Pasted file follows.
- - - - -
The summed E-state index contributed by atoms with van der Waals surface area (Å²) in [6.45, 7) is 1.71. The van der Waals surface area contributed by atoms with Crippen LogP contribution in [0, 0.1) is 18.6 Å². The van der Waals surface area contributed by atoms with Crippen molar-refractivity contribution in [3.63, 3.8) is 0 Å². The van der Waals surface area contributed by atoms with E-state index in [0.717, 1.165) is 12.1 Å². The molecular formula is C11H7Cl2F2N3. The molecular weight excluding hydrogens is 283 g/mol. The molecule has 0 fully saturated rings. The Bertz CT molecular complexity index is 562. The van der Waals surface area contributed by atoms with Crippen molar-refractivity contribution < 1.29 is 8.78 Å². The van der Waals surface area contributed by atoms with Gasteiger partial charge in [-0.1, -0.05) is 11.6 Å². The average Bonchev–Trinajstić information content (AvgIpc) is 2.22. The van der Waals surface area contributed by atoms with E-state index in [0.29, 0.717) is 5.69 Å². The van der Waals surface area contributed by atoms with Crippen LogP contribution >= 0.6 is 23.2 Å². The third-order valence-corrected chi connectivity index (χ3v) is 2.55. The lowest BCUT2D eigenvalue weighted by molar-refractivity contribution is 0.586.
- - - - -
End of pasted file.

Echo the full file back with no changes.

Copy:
The summed E-state index contributed by atoms with van der Waals surface area (Å²) in [6.45, 7) is 1.71. The van der Waals surface area contributed by atoms with Crippen LogP contribution in [0, 0.1) is 18.6 Å². The van der Waals surface area contributed by atoms with Crippen molar-refractivity contribution in [3.63, 3.8) is 0 Å². The van der Waals surface area contributed by atoms with E-state index in [0.717, 1.165) is 12.1 Å². The molecular formula is C11H7Cl2F2N3. The molecular weight excluding hydrogens is 283 g/mol. The molecule has 0 fully saturated rings. The Bertz CT molecular complexity index is 562. The van der Waals surface area contributed by atoms with Crippen molar-refractivity contribution < 1.29 is 8.78 Å². The van der Waals surface area contributed by atoms with Gasteiger partial charge in [-0.1, -0.05) is 11.6 Å². The average Bonchev–Trinajstić information content (AvgIpc) is 2.22. The van der Waals surface area contributed by atoms with E-state index in [0.29, 0.717) is 5.69 Å². The van der Waals surface area contributed by atoms with Crippen LogP contribution >= 0.6 is 23.2 Å². The third-order valence-corrected chi connectivity index (χ3v) is 2.55. The lowest BCUT2D eigenvalue weighted by molar-refractivity contribution is 0.586.